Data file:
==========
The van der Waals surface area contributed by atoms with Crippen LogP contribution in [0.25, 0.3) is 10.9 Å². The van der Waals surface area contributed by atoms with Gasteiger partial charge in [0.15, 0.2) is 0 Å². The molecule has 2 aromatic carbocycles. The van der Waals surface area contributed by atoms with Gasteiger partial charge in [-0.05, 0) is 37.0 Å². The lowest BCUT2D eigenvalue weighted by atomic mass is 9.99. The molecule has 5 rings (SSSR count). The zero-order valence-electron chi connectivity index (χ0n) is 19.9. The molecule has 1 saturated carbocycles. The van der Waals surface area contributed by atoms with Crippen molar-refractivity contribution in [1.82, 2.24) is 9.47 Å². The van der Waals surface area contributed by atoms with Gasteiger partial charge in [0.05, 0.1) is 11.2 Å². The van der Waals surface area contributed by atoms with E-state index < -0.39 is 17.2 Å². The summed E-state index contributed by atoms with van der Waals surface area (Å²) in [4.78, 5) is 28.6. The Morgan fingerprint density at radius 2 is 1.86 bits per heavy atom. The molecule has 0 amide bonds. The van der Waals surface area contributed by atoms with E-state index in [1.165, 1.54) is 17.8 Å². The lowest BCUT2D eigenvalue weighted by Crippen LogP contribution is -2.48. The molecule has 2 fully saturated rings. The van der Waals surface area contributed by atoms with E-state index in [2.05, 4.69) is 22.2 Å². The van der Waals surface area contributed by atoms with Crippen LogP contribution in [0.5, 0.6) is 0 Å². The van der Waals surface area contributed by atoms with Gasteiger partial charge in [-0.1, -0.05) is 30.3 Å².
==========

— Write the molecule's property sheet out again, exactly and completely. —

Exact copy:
The van der Waals surface area contributed by atoms with Crippen LogP contribution in [0.25, 0.3) is 10.9 Å². The van der Waals surface area contributed by atoms with Gasteiger partial charge in [0.15, 0.2) is 0 Å². The molecule has 2 aromatic carbocycles. The van der Waals surface area contributed by atoms with Gasteiger partial charge in [-0.05, 0) is 37.0 Å². The lowest BCUT2D eigenvalue weighted by atomic mass is 9.99. The molecule has 5 rings (SSSR count). The zero-order valence-electron chi connectivity index (χ0n) is 19.9. The molecule has 1 saturated carbocycles. The van der Waals surface area contributed by atoms with Crippen molar-refractivity contribution in [1.82, 2.24) is 9.47 Å². The van der Waals surface area contributed by atoms with Gasteiger partial charge in [0.05, 0.1) is 11.2 Å². The van der Waals surface area contributed by atoms with E-state index < -0.39 is 17.2 Å². The summed E-state index contributed by atoms with van der Waals surface area (Å²) in [4.78, 5) is 28.6. The Morgan fingerprint density at radius 2 is 1.86 bits per heavy atom. The molecule has 0 amide bonds. The van der Waals surface area contributed by atoms with E-state index in [1.165, 1.54) is 17.8 Å². The lowest BCUT2D eigenvalue weighted by Crippen LogP contribution is -2.48. The molecule has 2 fully saturated rings. The van der Waals surface area contributed by atoms with E-state index in [2.05, 4.69) is 22.2 Å². The van der Waals surface area contributed by atoms with Crippen LogP contribution in [0.5, 0.6) is 0 Å². The van der Waals surface area contributed by atoms with Gasteiger partial charge in [-0.1, -0.05) is 30.3 Å².